More broadly, I see several ethical downsides of a mandatory social justice component. It is somewhat alarming to see my peers express such enthusiasm for dictating what courses other students should have to take. While I personally believe that social justice and current events are very important topics, I am not in favor of requiring other students to feel the same way. Students pay increasingly high amounts of tuition or receive large amounts of scholarships and aid in order to attend Swarthmore, and making them pay for an extra class they have little to no interest in is rubbing salt in an already tender financial wound. Additionally, call me naive but I do not believe that any current Swarthmore student is intentionally close-minded. Ultimately, we can convince people to expand their knowledge voluntarily rather than forcing them to do so.

Most of the arguments I have made here are contingent on the structure of the requirement. We have yet to see if it will be proposed as one class or many, as interdivisional or independent, if it will incorporate old courses or create entirely new ones. Since we are at such an early stage in developing the social justice initiative, I have five proposals for the organizers that I hope they will consider:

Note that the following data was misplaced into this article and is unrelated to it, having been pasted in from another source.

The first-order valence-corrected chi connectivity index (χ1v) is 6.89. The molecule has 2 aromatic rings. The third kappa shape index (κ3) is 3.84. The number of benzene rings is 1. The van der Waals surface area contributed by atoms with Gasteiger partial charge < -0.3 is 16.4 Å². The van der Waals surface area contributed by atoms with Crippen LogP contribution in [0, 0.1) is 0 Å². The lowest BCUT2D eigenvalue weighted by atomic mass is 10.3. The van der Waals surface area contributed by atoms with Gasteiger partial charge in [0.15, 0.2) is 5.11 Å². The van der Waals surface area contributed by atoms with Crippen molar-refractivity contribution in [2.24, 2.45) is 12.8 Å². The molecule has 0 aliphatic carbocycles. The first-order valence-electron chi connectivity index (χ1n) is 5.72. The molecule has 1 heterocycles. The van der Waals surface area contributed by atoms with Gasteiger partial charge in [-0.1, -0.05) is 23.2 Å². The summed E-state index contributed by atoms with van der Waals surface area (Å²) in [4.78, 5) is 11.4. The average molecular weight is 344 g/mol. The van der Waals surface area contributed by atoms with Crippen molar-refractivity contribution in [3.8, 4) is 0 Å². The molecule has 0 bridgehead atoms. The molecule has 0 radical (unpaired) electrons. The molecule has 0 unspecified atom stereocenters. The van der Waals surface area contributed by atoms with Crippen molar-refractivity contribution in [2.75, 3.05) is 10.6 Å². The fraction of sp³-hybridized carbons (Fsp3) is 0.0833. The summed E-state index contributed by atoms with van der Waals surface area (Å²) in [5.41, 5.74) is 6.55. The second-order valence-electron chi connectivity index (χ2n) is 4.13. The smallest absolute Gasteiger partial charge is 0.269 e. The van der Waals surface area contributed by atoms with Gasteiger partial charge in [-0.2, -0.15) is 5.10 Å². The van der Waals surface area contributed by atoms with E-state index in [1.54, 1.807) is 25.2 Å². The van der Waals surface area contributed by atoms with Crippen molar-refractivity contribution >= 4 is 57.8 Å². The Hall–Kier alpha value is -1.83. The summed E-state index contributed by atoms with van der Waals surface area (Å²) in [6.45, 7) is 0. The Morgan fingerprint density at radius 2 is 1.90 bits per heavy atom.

1. Identify current courses that already cover social justice themes and distinguish them as such
  2. Work hard to publicize, promote and support these classes
  3. Drum up student interest and enrollment in these classes through persuasion and engagement
  4. Hold campus-wide academic and community workshops on contemporary issues and support off-campus initiatives that deal with social justice since we learn about these topics primarily through first-hand experience and not in the confines of classroom walls